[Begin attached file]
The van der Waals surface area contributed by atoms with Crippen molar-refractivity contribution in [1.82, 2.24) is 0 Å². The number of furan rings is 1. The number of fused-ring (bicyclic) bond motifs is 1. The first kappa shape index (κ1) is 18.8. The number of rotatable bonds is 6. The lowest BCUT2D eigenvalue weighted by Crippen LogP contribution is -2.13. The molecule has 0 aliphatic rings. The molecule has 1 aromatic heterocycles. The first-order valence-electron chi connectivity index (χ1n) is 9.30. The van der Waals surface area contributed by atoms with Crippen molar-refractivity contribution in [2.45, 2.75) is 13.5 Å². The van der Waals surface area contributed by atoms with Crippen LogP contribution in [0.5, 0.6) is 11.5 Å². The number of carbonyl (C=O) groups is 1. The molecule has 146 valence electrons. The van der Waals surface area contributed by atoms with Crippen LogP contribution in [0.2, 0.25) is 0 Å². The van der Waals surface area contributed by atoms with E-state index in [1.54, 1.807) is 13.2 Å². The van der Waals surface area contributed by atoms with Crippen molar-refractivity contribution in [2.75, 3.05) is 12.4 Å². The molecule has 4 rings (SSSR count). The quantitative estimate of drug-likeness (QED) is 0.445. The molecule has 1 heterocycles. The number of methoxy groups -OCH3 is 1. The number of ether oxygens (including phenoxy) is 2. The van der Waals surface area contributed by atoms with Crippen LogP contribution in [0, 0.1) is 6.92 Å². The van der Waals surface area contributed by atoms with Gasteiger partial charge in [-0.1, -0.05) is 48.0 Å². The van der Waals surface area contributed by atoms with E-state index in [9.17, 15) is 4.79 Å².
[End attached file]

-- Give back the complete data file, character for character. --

The van der Waals surface area contributed by atoms with Crippen molar-refractivity contribution in [1.82, 2.24) is 0 Å². The number of furan rings is 1. The number of fused-ring (bicyclic) bond motifs is 1. The first kappa shape index (κ1) is 18.8. The number of rotatable bonds is 6. The lowest BCUT2D eigenvalue weighted by Crippen LogP contribution is -2.13. The molecule has 0 aliphatic rings. The molecule has 1 aromatic heterocycles. The first-order valence-electron chi connectivity index (χ1n) is 9.30. The van der Waals surface area contributed by atoms with Crippen molar-refractivity contribution in [2.45, 2.75) is 13.5 Å². The van der Waals surface area contributed by atoms with Crippen LogP contribution in [0.5, 0.6) is 11.5 Å². The number of carbonyl (C=O) groups is 1. The molecule has 146 valence electrons. The van der Waals surface area contributed by atoms with Crippen LogP contribution in [0.2, 0.25) is 0 Å². The van der Waals surface area contributed by atoms with E-state index in [1.54, 1.807) is 13.2 Å². The van der Waals surface area contributed by atoms with Crippen molar-refractivity contribution in [2.75, 3.05) is 12.4 Å². The molecule has 4 rings (SSSR count). The quantitative estimate of drug-likeness (QED) is 0.445. The molecule has 1 heterocycles. The number of methoxy groups -OCH3 is 1. The number of ether oxygens (including phenoxy) is 2. The van der Waals surface area contributed by atoms with Crippen LogP contribution in [0, 0.1) is 6.92 Å². The van der Waals surface area contributed by atoms with Gasteiger partial charge in [-0.1, -0.05) is 48.0 Å². The van der Waals surface area contributed by atoms with E-state index in [9.17, 15) is 4.79 Å².